As a law school student or new graduate looking for work, one of your most valuable tools before the interview is your resume. There are certain features your employer will look for within the resume to help them first decide whether to interview you and potentially whether to offer you a position. So, I’m going to help you craft the best legal resume.

This article will discuss some of the features employers look for including style, employment history, and everything between. Additionally, I’ll share my legal resume that I used when preparing for On Campus Interviews (OCIs). Finally, I’ll provide my legal resume template that you can use in your preparation.

Style and Formatting

The more simple your design, the better. There are a lot of resumes out there that want to be cute and bubbly in addition to the professional aspect (claiming it shows personality). That’s not helpful. Instead, those designs can be quite distracting. The purpose of the resume is to draw the employers attention to the details that matter, and an engaging heading could pull eyes away from those particular details.

Let’s start with the top of the resume. Your name should be the first thing the employer sees, centered. Directly under your name should be your contact information.

I like to divide each section with a section divider. A thin line stretching across the page to signal a new section.

Within each section, your important information (such as education or employment history) will appear on the left of the page while the dates of those activities will appear on the right.

Keep the standard 1 inch margins. In other words, do not adjust the page margins to fit more information. Adjusting the margins cause the page content to appear too crowded. Finally, keep your content all on one page (trust me, that’s the hardest part). This means that you have to be picky about what content appears in your resume.

What to include

Educational History

Your educational history should include your law school and your undergraduate university. If you attended more than one university during your undergraduate, only list the one that you attended. You should also list the city and state location, graduating dates, GPA, class rank (if available), and any honors.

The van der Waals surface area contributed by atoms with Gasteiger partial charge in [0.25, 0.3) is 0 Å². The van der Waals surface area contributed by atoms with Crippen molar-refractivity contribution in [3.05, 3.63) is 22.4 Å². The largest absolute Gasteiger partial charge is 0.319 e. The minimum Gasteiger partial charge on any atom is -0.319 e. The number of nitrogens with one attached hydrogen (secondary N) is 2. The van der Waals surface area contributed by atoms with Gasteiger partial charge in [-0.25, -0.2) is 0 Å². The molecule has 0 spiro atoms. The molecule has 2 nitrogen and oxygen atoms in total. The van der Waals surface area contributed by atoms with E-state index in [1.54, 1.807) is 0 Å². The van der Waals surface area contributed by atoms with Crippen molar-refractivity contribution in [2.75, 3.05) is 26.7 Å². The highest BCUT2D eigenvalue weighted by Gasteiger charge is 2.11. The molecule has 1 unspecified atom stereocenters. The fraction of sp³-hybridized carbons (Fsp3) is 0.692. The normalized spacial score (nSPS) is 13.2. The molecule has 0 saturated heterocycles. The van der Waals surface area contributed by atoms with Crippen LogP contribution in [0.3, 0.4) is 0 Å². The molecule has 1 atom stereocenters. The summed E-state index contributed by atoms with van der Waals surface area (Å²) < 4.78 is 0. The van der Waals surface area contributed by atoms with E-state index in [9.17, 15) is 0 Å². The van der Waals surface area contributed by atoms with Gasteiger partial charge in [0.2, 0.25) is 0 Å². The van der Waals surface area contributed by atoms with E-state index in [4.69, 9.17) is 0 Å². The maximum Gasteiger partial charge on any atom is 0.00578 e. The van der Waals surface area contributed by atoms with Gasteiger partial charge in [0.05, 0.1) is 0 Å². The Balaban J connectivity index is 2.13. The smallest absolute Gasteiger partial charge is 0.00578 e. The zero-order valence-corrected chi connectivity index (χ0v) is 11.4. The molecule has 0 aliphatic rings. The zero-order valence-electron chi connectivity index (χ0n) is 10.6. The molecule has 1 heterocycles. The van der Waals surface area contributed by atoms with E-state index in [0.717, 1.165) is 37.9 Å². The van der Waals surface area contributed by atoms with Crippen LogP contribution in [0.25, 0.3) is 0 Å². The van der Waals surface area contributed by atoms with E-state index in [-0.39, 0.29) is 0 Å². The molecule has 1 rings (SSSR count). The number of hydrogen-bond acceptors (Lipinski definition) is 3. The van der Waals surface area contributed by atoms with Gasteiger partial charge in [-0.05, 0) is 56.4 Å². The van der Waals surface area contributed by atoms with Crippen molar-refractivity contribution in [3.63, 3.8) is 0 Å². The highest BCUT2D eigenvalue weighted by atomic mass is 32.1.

Employment History

As a young professional, it is quite possible that you have had many employment opportunities. There is no need to list every job you ever had. What I like to do is create a master resume. A master resume lists every piece of experience I have had. Depending on the type of job I am applying for, then I can remove certain experiences from that resume. For instance, I was a lifeguard in high school. When I am applying for a Summer Associate position at a law firm, that lifeguard experience does very little to share my legal experience when compared with other positions I have had.

It is also important to note that employers look for employees who are less likely to have a high turnover rate. As such, it is important to have long-term positions. If you are employed for only a short amount of time, then there should be a good reason for that short term (internships are good examples of short term employment).

Using this information, you should list your experiences with your most recent job at the top and least recent job at the bottom. If you are currently working two jobs, list the job that you have been at longer as the first position on that list.

Volunteer and Leadership Experience

In addition to showcasing your interests, volunteer and leadership experiences informs the employer about your capacity to work well with others. Once again though, you will want to choose which volunteer and leadership positions are important to share.

Achievements and Other Interests

This section is likely the most simple part of your entire resume. The section comprises of two very straightforward lists. First, what awards/achievements have you earned. Second, what are some of your hobbies. You hobbies should be interesting and show your personality, but may also be utilized to demonstrate how you may be a valuable asset to the firm.


There has been a lot of information shared. However, some of the best ways to visualize the description is through an actual example. Attached is a copy of my resume that I have used for OCIs. I have found it to be a helpful and successful tool in finding employment opportunities. Enjoy!

Download My 2L Legal Resume


Here is a word template of a legal resume that you can follow as you prepare for OCIs.

Download the Legal Resume Template

Categories: 1L Student Life

Will Laursen

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